Vaccine preventable diseases & potential new vaccines

According to the Center for Disease Control and Prevention (CDC,) “vaccines work to safeguard children from illnesses and death caused by infectious diseases. Vaccines protect children by helping prepare their bodies to fight often serious and potentially deadly diseases.”

They claim that there is a vaccine for 27 vaccine preventable diseases; diseases such as Rabies, Yellow Fever, etc. There are 25 vaccines used in the United States.

They state that vaccine-preventable disease levels are at or near record lows. Even though most infants and toddlers have received all recommended vaccines by age 2, many under-immunized children remain, leaving the potential for outbreaks of disease. Many adolescents and adults are under-immunized as well, missing opportunities to protect themselves against diseases such as Hepatitis B, influenza, and pneumococcal disease. CDC works closely with public health agencies and private partners to improve and sustain immunization coverage and to monitor the safety of vaccines so that this public health success story can be maintained and expanded in the century to come.

There are also several new potential vaccines that the CDC is looking into. For example, a vaccine in the event of a bioterror attack involving smallpox or anthrax, a HIV vaccine, and a Plasmid-based DNA vaccine. The following information was taken from the Immunization Action Coalition.

“Bioterrorism poses a daunting challenge to global security and public health in the 21st century. Variola major virus, the etiological agent of smallpox and Bacillus anthracis, the bacterial pathogen responsible for anthrax, remain at the apex of potential pathogens that could be used in a bioterror attack to inflict mass casualties. Although licensed vaccines are available for both smallpox and anthrax, because of inadequacies associated with each of these vaccines, serious concerns remain as to the deployability of these vaccines, especially in the aftermath of a bioterror attack involving these pathogens. We have developed a single vaccine (Wyeth/IL-15/PA) using the licensed Wyeth smallpox vaccine strain that is efficacious against both smallpox and anthrax. Our dual vaccine Wyeth/IL-15/PA remedies the inadequacies associated with the licensed vaccines, and the inherent ability of Wyeth vaccinia virus to be lyophilized without loss of potency makes it cold-chain independent, thus simplifying the logistics of storage, stockpiling, and field delivery in the event of a bioterror attack involving smallpox or anthrax.”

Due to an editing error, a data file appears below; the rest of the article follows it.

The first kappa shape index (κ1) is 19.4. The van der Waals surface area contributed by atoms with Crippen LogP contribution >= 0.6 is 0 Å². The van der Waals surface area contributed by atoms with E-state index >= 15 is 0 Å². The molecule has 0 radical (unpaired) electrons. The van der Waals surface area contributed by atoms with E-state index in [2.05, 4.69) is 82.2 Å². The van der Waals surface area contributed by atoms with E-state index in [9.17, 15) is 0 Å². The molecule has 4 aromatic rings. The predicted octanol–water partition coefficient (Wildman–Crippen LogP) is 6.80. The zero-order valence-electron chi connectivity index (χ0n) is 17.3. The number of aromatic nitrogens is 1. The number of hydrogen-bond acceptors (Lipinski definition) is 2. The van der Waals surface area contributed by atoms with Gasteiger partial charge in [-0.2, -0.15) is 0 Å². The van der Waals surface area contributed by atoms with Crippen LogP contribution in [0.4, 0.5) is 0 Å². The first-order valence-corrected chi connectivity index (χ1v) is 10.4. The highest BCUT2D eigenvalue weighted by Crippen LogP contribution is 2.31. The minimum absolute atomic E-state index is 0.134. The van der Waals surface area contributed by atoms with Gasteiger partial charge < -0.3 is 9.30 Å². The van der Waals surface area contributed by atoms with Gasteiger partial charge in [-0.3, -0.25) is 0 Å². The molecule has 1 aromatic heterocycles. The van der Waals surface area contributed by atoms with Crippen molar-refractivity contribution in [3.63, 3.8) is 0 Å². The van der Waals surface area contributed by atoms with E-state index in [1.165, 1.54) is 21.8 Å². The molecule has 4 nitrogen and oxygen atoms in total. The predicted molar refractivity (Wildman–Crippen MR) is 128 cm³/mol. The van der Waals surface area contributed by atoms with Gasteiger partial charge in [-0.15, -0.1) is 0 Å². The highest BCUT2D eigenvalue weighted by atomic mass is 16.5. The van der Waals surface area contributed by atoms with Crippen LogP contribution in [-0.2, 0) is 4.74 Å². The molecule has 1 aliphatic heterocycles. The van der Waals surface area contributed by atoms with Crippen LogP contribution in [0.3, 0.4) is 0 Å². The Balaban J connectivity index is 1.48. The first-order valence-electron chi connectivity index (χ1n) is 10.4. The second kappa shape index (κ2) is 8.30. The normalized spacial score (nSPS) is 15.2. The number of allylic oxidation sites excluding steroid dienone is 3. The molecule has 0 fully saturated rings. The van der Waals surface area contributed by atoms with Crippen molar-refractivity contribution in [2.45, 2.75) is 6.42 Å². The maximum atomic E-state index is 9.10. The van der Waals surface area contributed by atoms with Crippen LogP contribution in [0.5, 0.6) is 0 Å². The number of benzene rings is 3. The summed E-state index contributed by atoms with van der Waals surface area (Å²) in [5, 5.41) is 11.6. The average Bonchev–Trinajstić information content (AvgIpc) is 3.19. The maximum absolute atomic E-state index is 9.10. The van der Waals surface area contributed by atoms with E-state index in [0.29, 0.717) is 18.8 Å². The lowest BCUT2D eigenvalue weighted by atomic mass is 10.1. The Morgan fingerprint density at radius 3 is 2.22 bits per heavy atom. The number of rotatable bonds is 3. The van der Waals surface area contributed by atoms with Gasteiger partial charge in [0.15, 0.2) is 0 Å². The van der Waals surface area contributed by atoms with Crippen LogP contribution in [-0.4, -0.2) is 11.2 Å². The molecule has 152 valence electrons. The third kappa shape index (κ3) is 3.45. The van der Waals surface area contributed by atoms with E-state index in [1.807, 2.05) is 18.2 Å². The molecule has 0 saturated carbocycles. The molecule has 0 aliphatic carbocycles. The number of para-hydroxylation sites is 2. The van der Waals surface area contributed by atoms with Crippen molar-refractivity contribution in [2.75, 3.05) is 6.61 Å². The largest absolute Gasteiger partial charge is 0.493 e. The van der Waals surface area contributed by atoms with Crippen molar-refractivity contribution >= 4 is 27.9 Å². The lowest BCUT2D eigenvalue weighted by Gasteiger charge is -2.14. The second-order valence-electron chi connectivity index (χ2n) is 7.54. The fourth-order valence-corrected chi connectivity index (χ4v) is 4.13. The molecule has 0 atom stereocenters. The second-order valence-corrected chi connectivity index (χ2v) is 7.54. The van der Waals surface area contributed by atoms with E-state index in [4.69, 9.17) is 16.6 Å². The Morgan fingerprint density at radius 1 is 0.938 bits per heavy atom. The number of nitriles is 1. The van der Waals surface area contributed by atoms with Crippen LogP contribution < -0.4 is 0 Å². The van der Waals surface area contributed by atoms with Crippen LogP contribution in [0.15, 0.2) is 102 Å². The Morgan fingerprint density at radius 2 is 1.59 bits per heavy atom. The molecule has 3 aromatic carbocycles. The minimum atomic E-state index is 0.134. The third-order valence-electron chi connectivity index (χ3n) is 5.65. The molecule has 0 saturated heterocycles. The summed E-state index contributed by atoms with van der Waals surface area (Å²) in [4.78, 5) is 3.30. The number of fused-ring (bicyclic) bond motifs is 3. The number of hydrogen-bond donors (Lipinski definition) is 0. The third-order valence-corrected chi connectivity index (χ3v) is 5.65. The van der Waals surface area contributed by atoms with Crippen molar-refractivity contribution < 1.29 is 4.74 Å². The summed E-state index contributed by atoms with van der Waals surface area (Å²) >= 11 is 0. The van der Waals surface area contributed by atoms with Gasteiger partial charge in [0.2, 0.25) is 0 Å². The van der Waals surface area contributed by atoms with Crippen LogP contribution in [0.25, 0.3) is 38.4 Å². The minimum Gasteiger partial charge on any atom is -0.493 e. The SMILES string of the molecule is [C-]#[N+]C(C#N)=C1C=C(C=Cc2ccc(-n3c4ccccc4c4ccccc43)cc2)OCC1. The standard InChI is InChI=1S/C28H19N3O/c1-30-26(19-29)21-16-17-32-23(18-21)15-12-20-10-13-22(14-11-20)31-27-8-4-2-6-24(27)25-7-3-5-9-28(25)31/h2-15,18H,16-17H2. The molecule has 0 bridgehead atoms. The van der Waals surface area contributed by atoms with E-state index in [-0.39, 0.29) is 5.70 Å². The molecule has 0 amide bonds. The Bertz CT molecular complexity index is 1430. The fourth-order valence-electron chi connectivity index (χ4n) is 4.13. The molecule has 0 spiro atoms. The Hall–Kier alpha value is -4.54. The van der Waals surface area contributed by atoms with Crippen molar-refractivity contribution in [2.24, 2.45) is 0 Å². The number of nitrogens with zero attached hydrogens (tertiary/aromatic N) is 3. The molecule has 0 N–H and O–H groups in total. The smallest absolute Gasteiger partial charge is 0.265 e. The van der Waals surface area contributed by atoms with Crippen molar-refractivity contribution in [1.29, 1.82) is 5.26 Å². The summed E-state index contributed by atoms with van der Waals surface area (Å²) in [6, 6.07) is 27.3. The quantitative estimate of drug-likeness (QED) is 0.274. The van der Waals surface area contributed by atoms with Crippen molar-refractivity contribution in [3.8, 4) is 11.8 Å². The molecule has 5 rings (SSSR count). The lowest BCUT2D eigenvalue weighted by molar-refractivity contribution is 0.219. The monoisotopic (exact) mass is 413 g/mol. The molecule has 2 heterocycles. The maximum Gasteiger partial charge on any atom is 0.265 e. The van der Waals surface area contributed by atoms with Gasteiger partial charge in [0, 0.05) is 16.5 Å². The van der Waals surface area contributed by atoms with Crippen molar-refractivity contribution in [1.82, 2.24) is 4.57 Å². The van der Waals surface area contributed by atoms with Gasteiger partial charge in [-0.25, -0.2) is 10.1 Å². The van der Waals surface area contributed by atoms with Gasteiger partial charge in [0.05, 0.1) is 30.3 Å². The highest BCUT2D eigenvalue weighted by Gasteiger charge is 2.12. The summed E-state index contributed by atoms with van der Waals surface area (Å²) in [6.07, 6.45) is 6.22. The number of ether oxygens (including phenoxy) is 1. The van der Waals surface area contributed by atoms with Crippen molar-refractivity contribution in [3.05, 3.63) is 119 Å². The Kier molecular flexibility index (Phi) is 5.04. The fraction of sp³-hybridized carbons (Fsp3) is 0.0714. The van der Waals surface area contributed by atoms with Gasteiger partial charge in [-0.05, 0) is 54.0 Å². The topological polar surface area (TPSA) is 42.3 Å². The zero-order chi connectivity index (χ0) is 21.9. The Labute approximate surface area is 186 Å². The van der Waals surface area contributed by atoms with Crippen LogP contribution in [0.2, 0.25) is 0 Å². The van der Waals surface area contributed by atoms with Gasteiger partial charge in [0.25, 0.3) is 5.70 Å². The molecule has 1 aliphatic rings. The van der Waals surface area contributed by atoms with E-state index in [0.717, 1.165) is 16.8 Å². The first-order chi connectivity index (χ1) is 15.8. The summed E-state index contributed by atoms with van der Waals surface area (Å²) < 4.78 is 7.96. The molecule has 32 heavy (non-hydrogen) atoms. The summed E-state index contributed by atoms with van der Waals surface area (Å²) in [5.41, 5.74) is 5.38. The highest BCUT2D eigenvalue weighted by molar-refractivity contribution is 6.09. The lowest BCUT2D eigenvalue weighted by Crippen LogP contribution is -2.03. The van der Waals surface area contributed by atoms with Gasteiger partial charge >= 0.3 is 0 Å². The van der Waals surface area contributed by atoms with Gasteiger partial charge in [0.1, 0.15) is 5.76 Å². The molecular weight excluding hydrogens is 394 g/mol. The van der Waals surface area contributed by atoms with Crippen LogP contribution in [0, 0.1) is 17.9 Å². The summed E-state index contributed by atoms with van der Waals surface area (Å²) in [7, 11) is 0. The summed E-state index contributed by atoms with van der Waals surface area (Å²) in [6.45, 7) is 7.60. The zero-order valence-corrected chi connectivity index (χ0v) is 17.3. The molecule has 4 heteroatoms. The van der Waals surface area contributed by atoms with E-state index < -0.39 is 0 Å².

“The search for an HIV/AIDS vaccine is steadily moving ahead, generating and validating new concepts in terms of novel vectors for antigen delivery and presentation, new vaccine and adjuvant strategies, alternative approaches to design HIV-1 antigens for eliciting protective cross-neutralising antibodies, and identification of key mechanisms in HIV infection and modulation of the immune system. All these different perspectives are contributing to the unprecedented challenge of developing a protective HIV-1 vaccine. The high scientific value of this massive effort is its great impact on vaccinology as a whole, providing invaluable scientific information for the current and future development of new preventive vaccine as well as therapeutic knowledge-based infectious-disease and cancer vaccines.”

“Parasitic diseases are one of the most devastating causes of morbidity and mortality worldwide. Although immunization against these infections would be an ideal solution, the development of effective vaccines has been hampered by specific challenges posed by parasitic pathogens. Plasmid-based DNA vaccines may prove to be promising immunization tools in this area because vectors can be designed to integrate several antigens from different stages of the parasite life cycle or different subspecies; vaccines, formulations and immunization protocols can be tuned to match the immune response that offers protective immunity; and DNA vaccination is an affordable platform for developing countries. Partial and full protective immunity have been reported following DNA vaccination against the most significant parasitic diseases in the world.”

These are just 3 of the 4 potential ones listed from 2010. There are also several listed for previous years.



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